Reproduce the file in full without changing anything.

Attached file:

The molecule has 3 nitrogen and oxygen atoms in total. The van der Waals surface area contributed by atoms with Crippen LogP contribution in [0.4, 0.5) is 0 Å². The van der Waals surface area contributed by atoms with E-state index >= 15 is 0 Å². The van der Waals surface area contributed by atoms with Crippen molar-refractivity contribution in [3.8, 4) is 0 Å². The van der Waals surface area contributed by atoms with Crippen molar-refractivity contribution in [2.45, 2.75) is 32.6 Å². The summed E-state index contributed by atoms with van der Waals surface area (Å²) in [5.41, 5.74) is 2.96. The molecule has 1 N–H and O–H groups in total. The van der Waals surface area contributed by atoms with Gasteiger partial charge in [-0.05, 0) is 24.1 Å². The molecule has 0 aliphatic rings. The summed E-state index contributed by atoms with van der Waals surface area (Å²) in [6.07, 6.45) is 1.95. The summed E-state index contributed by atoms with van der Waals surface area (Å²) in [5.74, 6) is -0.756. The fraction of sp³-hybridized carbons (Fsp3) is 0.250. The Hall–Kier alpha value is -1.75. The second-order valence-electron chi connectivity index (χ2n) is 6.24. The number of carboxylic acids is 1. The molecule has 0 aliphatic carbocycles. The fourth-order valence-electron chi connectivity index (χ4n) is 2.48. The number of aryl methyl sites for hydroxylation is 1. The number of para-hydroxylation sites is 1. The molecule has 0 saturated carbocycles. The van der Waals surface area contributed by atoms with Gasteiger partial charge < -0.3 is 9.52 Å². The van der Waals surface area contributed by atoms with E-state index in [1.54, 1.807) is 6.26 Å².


The molecule has 3 nitrogen and oxygen atoms in total. The van der Waals surface area contributed by atoms with Crippen LogP contribution in [0.4, 0.5) is 0 Å². The van der Waals surface area contributed by atoms with E-state index >= 15 is 0 Å². The van der Waals surface area contributed by atoms with Crippen molar-refractivity contribution in [3.8, 4) is 0 Å². The van der Waals surface area contributed by atoms with Crippen molar-refractivity contribution in [2.45, 2.75) is 32.6 Å². The summed E-state index contributed by atoms with van der Waals surface area (Å²) in [5.41, 5.74) is 2.96. The molecule has 1 N–H and O–H groups in total. The van der Waals surface area contributed by atoms with Gasteiger partial charge in [-0.05, 0) is 24.1 Å². The molecule has 0 aliphatic rings. The summed E-state index contributed by atoms with van der Waals surface area (Å²) in [6.07, 6.45) is 1.95. The summed E-state index contributed by atoms with van der Waals surface area (Å²) in [5.74, 6) is -0.756. The fraction of sp³-hybridized carbons (Fsp3) is 0.250. The Hall–Kier alpha value is -1.75. The second-order valence-electron chi connectivity index (χ2n) is 6.24. The number of carboxylic acids is 1. The molecule has 0 aliphatic carbocycles. The fourth-order valence-electron chi connectivity index (χ4n) is 2.48. The number of aryl methyl sites for hydroxylation is 1. The number of para-hydroxylation sites is 1. The molecule has 0 saturated carbocycles. The van der Waals surface area contributed by atoms with Gasteiger partial charge < -0.3 is 9.52 Å². The van der Waals surface area contributed by atoms with E-state index in [1.54, 1.807) is 6.26 Å².